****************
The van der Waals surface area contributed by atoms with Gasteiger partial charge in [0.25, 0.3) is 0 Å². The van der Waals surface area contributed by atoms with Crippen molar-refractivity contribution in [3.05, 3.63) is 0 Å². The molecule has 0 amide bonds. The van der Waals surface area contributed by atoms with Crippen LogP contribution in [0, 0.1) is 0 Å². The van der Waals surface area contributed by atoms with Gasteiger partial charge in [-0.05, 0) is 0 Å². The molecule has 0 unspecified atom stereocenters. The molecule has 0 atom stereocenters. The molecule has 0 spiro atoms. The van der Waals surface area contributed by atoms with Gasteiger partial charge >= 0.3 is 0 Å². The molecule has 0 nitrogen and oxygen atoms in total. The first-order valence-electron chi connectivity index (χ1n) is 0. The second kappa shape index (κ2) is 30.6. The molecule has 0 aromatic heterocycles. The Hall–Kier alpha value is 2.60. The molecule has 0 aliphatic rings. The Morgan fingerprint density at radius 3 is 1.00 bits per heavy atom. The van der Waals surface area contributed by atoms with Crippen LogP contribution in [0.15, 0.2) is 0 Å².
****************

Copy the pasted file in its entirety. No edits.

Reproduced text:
The van der Waals surface area contributed by atoms with Gasteiger partial charge in [0.25, 0.3) is 0 Å². The van der Waals surface area contributed by atoms with Crippen molar-refractivity contribution in [3.05, 3.63) is 0 Å². The molecule has 0 amide bonds. The van der Waals surface area contributed by atoms with Crippen LogP contribution in [0, 0.1) is 0 Å². The van der Waals surface area contributed by atoms with Gasteiger partial charge in [-0.05, 0) is 0 Å². The molecule has 0 unspecified atom stereocenters. The molecule has 0 atom stereocenters. The molecule has 0 spiro atoms. The van der Waals surface area contributed by atoms with Gasteiger partial charge >= 0.3 is 0 Å². The molecule has 0 nitrogen and oxygen atoms in total. The first-order valence-electron chi connectivity index (χ1n) is 0. The second kappa shape index (κ2) is 30.6. The molecule has 0 aromatic heterocycles. The Hall–Kier alpha value is 2.60. The molecule has 0 aliphatic rings. The Morgan fingerprint density at radius 3 is 1.00 bits per heavy atom. The van der Waals surface area contributed by atoms with Crippen LogP contribution in [0.15, 0.2) is 0 Å².